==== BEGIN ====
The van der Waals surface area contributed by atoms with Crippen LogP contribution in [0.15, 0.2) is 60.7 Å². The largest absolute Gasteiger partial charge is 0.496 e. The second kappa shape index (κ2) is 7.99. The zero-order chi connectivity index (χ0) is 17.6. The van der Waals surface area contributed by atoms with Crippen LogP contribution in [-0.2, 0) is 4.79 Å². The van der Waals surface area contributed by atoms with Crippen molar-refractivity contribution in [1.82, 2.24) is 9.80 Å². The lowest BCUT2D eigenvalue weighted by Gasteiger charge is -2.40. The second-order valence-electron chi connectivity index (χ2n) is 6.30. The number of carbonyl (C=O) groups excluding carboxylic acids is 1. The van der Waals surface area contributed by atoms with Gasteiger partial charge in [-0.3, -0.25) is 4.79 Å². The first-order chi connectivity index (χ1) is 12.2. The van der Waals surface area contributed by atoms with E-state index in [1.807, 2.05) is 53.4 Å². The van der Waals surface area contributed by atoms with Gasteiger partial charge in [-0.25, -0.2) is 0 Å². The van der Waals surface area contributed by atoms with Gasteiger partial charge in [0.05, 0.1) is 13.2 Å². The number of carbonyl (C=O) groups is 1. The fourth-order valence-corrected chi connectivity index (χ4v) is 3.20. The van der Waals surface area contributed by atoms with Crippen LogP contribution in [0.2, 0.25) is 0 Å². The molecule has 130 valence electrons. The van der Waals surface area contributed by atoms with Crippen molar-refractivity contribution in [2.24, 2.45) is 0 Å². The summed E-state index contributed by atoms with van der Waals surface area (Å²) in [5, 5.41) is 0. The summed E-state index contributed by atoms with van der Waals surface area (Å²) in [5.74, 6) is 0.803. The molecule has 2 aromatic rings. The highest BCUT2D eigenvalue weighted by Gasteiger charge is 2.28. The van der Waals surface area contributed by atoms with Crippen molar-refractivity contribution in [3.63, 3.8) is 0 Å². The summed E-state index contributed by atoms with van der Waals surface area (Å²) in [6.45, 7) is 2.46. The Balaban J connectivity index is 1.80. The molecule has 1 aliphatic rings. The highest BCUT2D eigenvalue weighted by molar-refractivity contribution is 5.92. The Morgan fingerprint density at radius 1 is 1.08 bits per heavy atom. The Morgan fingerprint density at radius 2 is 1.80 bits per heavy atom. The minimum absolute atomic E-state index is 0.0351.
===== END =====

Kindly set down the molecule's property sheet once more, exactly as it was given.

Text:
The van der Waals surface area contributed by atoms with Crippen LogP contribution in [0.15, 0.2) is 60.7 Å². The largest absolute Gasteiger partial charge is 0.496 e. The second kappa shape index (κ2) is 7.99. The zero-order chi connectivity index (χ0) is 17.6. The van der Waals surface area contributed by atoms with Crippen LogP contribution in [-0.2, 0) is 4.79 Å². The van der Waals surface area contributed by atoms with Crippen molar-refractivity contribution in [1.82, 2.24) is 9.80 Å². The lowest BCUT2D eigenvalue weighted by Gasteiger charge is -2.40. The second-order valence-electron chi connectivity index (χ2n) is 6.30. The number of carbonyl (C=O) groups excluding carboxylic acids is 1. The van der Waals surface area contributed by atoms with Gasteiger partial charge in [-0.3, -0.25) is 4.79 Å². The first-order chi connectivity index (χ1) is 12.2. The van der Waals surface area contributed by atoms with E-state index in [1.807, 2.05) is 53.4 Å². The van der Waals surface area contributed by atoms with Gasteiger partial charge in [-0.25, -0.2) is 0 Å². The van der Waals surface area contributed by atoms with Gasteiger partial charge in [0.05, 0.1) is 13.2 Å². The number of carbonyl (C=O) groups is 1. The fourth-order valence-corrected chi connectivity index (χ4v) is 3.20. The van der Waals surface area contributed by atoms with Crippen LogP contribution in [0.2, 0.25) is 0 Å². The molecule has 130 valence electrons. The van der Waals surface area contributed by atoms with Crippen molar-refractivity contribution in [2.24, 2.45) is 0 Å². The summed E-state index contributed by atoms with van der Waals surface area (Å²) in [5, 5.41) is 0. The summed E-state index contributed by atoms with van der Waals surface area (Å²) in [5.74, 6) is 0.803. The molecule has 2 aromatic rings. The highest BCUT2D eigenvalue weighted by Gasteiger charge is 2.28. The van der Waals surface area contributed by atoms with Crippen molar-refractivity contribution in [3.63, 3.8) is 0 Å². The summed E-state index contributed by atoms with van der Waals surface area (Å²) in [6.45, 7) is 2.46. The Balaban J connectivity index is 1.80. The molecule has 1 aliphatic rings. The highest BCUT2D eigenvalue weighted by molar-refractivity contribution is 5.92. The Morgan fingerprint density at radius 1 is 1.08 bits per heavy atom. The Morgan fingerprint density at radius 2 is 1.80 bits per heavy atom. The minimum absolute atomic E-state index is 0.0351.